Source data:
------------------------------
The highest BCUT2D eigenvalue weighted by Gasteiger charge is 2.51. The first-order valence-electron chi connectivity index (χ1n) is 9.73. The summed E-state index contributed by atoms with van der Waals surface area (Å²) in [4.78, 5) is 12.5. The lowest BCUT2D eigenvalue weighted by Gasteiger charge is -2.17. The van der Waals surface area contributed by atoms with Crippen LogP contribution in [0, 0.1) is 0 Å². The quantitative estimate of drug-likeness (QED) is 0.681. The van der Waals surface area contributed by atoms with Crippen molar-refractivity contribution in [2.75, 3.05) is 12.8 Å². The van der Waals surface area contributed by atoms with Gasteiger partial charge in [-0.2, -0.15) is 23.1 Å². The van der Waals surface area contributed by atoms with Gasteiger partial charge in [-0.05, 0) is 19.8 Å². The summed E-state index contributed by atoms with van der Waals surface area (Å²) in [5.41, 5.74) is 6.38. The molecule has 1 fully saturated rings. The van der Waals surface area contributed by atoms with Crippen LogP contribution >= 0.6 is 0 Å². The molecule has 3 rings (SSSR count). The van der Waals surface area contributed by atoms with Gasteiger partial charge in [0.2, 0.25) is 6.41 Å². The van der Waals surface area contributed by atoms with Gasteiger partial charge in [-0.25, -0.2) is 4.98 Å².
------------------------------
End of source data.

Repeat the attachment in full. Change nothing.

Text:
The highest BCUT2D eigenvalue weighted by Gasteiger charge is 2.51. The first-order valence-electron chi connectivity index (χ1n) is 9.73. The summed E-state index contributed by atoms with van der Waals surface area (Å²) in [4.78, 5) is 12.5. The lowest BCUT2D eigenvalue weighted by Gasteiger charge is -2.17. The van der Waals surface area contributed by atoms with Crippen LogP contribution in [0, 0.1) is 0 Å². The quantitative estimate of drug-likeness (QED) is 0.681. The van der Waals surface area contributed by atoms with Crippen molar-refractivity contribution in [2.75, 3.05) is 12.8 Å². The van der Waals surface area contributed by atoms with Gasteiger partial charge in [-0.2, -0.15) is 23.1 Å². The van der Waals surface area contributed by atoms with Gasteiger partial charge in [-0.05, 0) is 19.8 Å². The summed E-state index contributed by atoms with van der Waals surface area (Å²) in [5.41, 5.74) is 6.38. The molecule has 1 fully saturated rings. The van der Waals surface area contributed by atoms with Crippen LogP contribution >= 0.6 is 0 Å². The molecule has 3 rings (SSSR count). The van der Waals surface area contributed by atoms with Gasteiger partial charge in [0.2, 0.25) is 6.41 Å². The van der Waals surface area contributed by atoms with Gasteiger partial charge in [-0.25, -0.2) is 4.98 Å².